Date: March 31, 2017
Tajikistan (MNN) — A network of churches in Tajikistan is under heavy scrutiny. Their crime? Having children and teens under the age of 18 at religious services.
(Photo courtesy of Open Doors USA)
In Tajikistan, it’s illegal for underage minors to engage in religious activities, even if they’re with their parents. Several security officers attended Sunday services in two towns to film and take photos for evidence.
Kristin Wright, Advocacy Director with Open Doors USA, says they’re keeping an eye on the still-unfolding situation. “Since then, there’s been a criminal investigation against the church and against the members. These members are being questioned on a daily basis. It’s a situation of real concern for Christians, not just of this church, but churches across Tajikistan where these severe regulations really prohibit parents from even bringing their children to church and introducing them to the Gospel.
“Right now, the authorities are planning to close the churches and make the activity completely prohibited. So that’s obviously the worst case scenario, as well as just that constant stress the members are under, being questioned on a regular basis.”
Tajik man (Photo courtesy of Open Doors USA)
Additionally, Tajikistan is 98 percent Muslim. But being a Tajik Muslim is more than their religion; it’s their ethnic identity.
Because of this, Wright explains, “the officers were even questioning why there were Tajik and Uzbek members in the churches, because they’re saying, ethnically, these individuals are Muslim, so what are they doing at a church service? However, of course, you and I believe people should be able to change their religion, but that’s not that easy in a country like Tajikistan. It’s one of the reasons why Tajikistan ranks at number 35 on the Open Doors World Watch List.”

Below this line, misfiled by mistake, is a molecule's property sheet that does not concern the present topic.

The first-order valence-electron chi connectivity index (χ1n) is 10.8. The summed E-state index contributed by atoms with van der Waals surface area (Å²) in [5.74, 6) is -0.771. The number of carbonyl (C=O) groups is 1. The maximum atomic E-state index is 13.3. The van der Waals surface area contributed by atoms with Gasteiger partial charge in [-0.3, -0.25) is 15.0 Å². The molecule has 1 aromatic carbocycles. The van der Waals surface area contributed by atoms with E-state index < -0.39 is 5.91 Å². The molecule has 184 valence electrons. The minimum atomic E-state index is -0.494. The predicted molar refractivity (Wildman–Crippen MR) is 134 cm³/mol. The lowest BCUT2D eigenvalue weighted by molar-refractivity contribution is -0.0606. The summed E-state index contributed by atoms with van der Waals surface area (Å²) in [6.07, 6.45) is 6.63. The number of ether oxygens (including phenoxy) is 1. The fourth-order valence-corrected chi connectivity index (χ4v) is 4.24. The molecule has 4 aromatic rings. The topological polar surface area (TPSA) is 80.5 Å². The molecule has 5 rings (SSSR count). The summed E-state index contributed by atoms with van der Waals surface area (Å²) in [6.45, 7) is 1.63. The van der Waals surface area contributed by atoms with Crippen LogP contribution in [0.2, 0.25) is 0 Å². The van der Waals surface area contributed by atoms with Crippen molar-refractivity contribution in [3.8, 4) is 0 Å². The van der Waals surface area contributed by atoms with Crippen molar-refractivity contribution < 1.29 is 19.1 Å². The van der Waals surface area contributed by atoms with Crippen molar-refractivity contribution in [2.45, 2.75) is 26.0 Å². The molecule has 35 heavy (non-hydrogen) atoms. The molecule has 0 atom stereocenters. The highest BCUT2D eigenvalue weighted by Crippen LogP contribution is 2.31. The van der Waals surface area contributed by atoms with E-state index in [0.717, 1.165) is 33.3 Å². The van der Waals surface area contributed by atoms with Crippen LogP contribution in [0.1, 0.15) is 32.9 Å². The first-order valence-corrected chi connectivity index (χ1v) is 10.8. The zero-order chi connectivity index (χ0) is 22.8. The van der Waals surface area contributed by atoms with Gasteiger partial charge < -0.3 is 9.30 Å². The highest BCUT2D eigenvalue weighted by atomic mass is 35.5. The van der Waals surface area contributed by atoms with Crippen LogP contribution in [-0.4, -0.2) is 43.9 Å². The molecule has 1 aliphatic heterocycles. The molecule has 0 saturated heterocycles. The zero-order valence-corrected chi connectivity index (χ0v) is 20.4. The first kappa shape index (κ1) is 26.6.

She adds, “Last year, it’s also significant that the [United States] State Department designated Tajikistan as a country of particular concern for the first time ever, and that’s again because of these really strict laws against freedom of religion and belief.”
The persecution Tajik believers face isn’t just at the government level. It creeps into every sphere of their lives due to “very harsh Islamic extremism, mostly relegated to the family sphere [and] the local community where believers can face persecution from that direction as well.”
But persecution hasn’t destroyed the Church in Tajikistan, and God continues to sustain them. There are several ways we, as the global Body of Christ, can come around our Tajik Christian brothers and sisters today.
“We are encouraging people to pray for freedom of faith in Tajikistan and to pray for the persecuted Church. It would be amazing if Christians could be able to worship freely, share the Gospel freely, and of course, bring their children to church. We think that’s a very basic right.”
Wright encourages us also to “advocate for Christians who face persecution around the world. So I would definitely encourage listeners to visit opendoorsusa.org to find some really practical ways to get involved in advocating for the persecuted Church.”